Wait, this tweet is legitimately kind of mind-boggling to think about:
It’s also inaccurate, as there was a television miniseries from 1978 called A Woman Named Moses starring Cicely Tyson that is on DVD. It’s surprising to know, however, that there hasn’t been an Oscar-bait motion picture about Tubman’s life: she was born into slavery, escaped, spent 11 years rescuing about 70 slaves in 13 journeys, played a crucial role in the underground railroad, worked as a spy for the Union during the Civil War, was a hero… and yet her biggest mention in a film in recent years was through Abraham Lincoln: Vampire Hunter? Wow.
Oh, just a cool lady spy and native New Zealander who was number one on the Gestapo’s most wanted list and led French armies against the SS, to much success. If a man had done all that, some wan actor would have an Oscar by now, and that’s a fact.
It could be Watson and Crick and Franklin in a perfect world. Franklin’s research on X-ray diffraction images of DNA led to James Watson and Francis Crick doing their work to discover the building blocks of DNA. She was erased from history — Watson is on record as saying that her work was integral, and that she deserved the Nobel prize — but a film from her perspective could show how her brains and obsession changed the world.
No big deal, you just wouldn’t have any idea of what punk was if it wasn’t for the hugely influential and seminal work of Westwood. Let’s have a biography of her meeting with Malcolm McLaren, working at their punk boutique — which had the name “SEX,” at one point — styling the Sex Pistols, and terrifying all of England with the idea of “Anarchy in the U.K.”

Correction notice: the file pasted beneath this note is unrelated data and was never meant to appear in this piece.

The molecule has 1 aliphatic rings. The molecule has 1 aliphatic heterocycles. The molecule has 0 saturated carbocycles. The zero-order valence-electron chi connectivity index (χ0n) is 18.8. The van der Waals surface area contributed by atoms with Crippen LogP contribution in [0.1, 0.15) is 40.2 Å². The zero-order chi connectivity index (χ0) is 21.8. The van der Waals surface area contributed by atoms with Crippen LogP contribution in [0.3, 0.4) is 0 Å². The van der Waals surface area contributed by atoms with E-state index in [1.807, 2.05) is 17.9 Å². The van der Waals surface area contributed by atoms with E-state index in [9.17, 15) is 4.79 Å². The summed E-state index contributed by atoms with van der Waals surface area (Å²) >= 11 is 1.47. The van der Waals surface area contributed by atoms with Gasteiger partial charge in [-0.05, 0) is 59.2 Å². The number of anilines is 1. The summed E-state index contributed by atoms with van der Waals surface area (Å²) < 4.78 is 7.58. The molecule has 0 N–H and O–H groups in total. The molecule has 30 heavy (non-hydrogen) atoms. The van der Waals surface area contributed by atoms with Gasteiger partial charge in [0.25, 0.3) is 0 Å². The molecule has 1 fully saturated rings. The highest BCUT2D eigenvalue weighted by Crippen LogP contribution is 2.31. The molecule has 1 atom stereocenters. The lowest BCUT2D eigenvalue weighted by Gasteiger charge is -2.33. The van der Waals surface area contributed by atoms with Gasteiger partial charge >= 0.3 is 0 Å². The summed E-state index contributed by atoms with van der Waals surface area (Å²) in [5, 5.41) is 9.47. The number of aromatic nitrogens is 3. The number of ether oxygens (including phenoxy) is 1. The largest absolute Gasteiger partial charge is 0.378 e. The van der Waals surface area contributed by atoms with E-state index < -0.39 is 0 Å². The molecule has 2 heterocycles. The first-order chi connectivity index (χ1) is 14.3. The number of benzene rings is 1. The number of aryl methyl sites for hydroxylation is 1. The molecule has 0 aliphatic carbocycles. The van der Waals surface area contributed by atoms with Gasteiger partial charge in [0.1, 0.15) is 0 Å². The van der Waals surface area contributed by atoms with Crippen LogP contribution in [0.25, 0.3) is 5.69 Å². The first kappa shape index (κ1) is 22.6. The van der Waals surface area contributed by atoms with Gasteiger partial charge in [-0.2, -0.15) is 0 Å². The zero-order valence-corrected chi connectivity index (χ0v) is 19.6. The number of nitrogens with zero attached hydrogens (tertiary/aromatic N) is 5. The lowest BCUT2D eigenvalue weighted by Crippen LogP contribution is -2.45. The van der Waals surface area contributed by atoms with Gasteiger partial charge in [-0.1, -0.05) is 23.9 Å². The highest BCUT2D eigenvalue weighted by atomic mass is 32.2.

Opened the first birth control clinic in the United States, got arrested, went on trial, fought for safe abortions, started the first clinic that eventually became Planned Parenthood. She wasn’t a saint, either; she had controversial views on eugenics and race that people are still arguing about today. Easily the most interesting figure in Jill Lepore’s The Secret History of Wonder Woman book from last year, and a story of Sanger could embody all the contradictions of the time.
Sister Rosetta Tharpe
Who invented rock music? Does Sister Rosetta Tharpe come to mind? The musical prodigy was doing new things with guitar riffs in the 30s and 40s, making gospel swing and leaving a legacy that influenced innovators like Chuck Berry and Little Richard.
Anna May Wong
The first Asian-American actress to get international recognition, Wong had a long career, starting in silent films, moving to Europe to get better roles, working in Hollywood’s early films with sound, until she lost the lead in an adaptation of Pearl Buck’s The Good Earth to a German actress, Luise Rainer. Rainer would go on to win the Oscar, and Wong fell out of the public eye. But she deserves to be remembered, and a biopic could be a fascinating look at what Hollywood demands from minority players.
Countess Hélène de Pourtalès
She was one of the first women to participate in the summer Olympics. A Swiss sailor, she traveled to Paris and was a gold medalist in racing. Would make for a heck of a sports story.
Annie J. Easley
We need more girls who code, and Annie Easley was a pioneer who worked for NACA and NASA as a rocket scientist by sheer dint of her smarts and brilliance in a time where it was difficult just to get an education. She ended up receiving her Bachelor’s in Science in 1977, even as she helped shape our rockets and shuttles.
Plenty of films about muses, sure, but how often do we get to see the full life story of a woman who had layers beyond serving as an artist’s inspiration. Miller apprenticed to Man Ray, modeled for him, did work on his images, and then established her own studio in New York. When World War II broke out, she was on the front lines as a war photographer, creating indelible images for LIFE Magazine. One of the most fascinating women ever.